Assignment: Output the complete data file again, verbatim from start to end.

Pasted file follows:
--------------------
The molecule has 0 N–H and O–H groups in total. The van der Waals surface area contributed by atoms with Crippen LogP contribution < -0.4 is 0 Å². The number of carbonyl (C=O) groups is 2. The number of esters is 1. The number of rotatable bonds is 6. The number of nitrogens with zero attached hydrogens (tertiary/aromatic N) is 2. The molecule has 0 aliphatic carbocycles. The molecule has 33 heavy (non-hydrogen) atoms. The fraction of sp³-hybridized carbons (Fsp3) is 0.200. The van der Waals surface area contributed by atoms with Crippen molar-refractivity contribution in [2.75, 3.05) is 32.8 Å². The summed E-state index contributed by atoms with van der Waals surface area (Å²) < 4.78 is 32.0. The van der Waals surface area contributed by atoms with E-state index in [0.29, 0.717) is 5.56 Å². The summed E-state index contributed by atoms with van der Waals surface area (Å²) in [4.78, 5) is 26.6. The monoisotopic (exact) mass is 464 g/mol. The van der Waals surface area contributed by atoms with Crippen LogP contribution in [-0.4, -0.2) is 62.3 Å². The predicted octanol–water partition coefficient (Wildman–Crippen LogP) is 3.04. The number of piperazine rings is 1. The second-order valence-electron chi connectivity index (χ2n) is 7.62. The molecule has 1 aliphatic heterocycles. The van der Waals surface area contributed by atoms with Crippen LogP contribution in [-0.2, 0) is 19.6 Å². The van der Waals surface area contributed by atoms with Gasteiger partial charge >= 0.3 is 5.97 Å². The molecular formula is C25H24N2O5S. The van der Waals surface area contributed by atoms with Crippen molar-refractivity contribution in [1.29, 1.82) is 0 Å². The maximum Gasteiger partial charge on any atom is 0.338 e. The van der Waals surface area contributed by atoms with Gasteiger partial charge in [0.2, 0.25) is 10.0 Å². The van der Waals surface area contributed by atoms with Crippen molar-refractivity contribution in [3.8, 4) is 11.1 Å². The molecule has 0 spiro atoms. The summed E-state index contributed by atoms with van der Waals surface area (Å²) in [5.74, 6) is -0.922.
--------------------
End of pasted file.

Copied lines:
The molecule has 0 N–H and O–H groups in total. The van der Waals surface area contributed by atoms with Crippen LogP contribution < -0.4 is 0 Å². The number of carbonyl (C=O) groups is 2. The number of esters is 1. The number of rotatable bonds is 6. The number of nitrogens with zero attached hydrogens (tertiary/aromatic N) is 2. The molecule has 0 aliphatic carbocycles. The molecule has 33 heavy (non-hydrogen) atoms. The fraction of sp³-hybridized carbons (Fsp3) is 0.200. The van der Waals surface area contributed by atoms with Crippen molar-refractivity contribution in [2.75, 3.05) is 32.8 Å². The summed E-state index contributed by atoms with van der Waals surface area (Å²) < 4.78 is 32.0. The van der Waals surface area contributed by atoms with E-state index in [0.29, 0.717) is 5.56 Å². The summed E-state index contributed by atoms with van der Waals surface area (Å²) in [4.78, 5) is 26.6. The monoisotopic (exact) mass is 464 g/mol. The van der Waals surface area contributed by atoms with Crippen LogP contribution in [-0.4, -0.2) is 62.3 Å². The predicted octanol–water partition coefficient (Wildman–Crippen LogP) is 3.04. The number of piperazine rings is 1. The second-order valence-electron chi connectivity index (χ2n) is 7.62. The molecule has 1 aliphatic heterocycles. The van der Waals surface area contributed by atoms with Crippen LogP contribution in [-0.2, 0) is 19.6 Å². The van der Waals surface area contributed by atoms with Gasteiger partial charge >= 0.3 is 5.97 Å². The molecular formula is C25H24N2O5S. The van der Waals surface area contributed by atoms with Crippen molar-refractivity contribution in [1.29, 1.82) is 0 Å². The maximum Gasteiger partial charge on any atom is 0.338 e. The van der Waals surface area contributed by atoms with Gasteiger partial charge in [0.2, 0.25) is 10.0 Å². The van der Waals surface area contributed by atoms with Crippen molar-refractivity contribution in [3.8, 4) is 11.1 Å². The molecule has 0 spiro atoms. The summed E-state index contributed by atoms with van der Waals surface area (Å²) in [5.74, 6) is -0.922.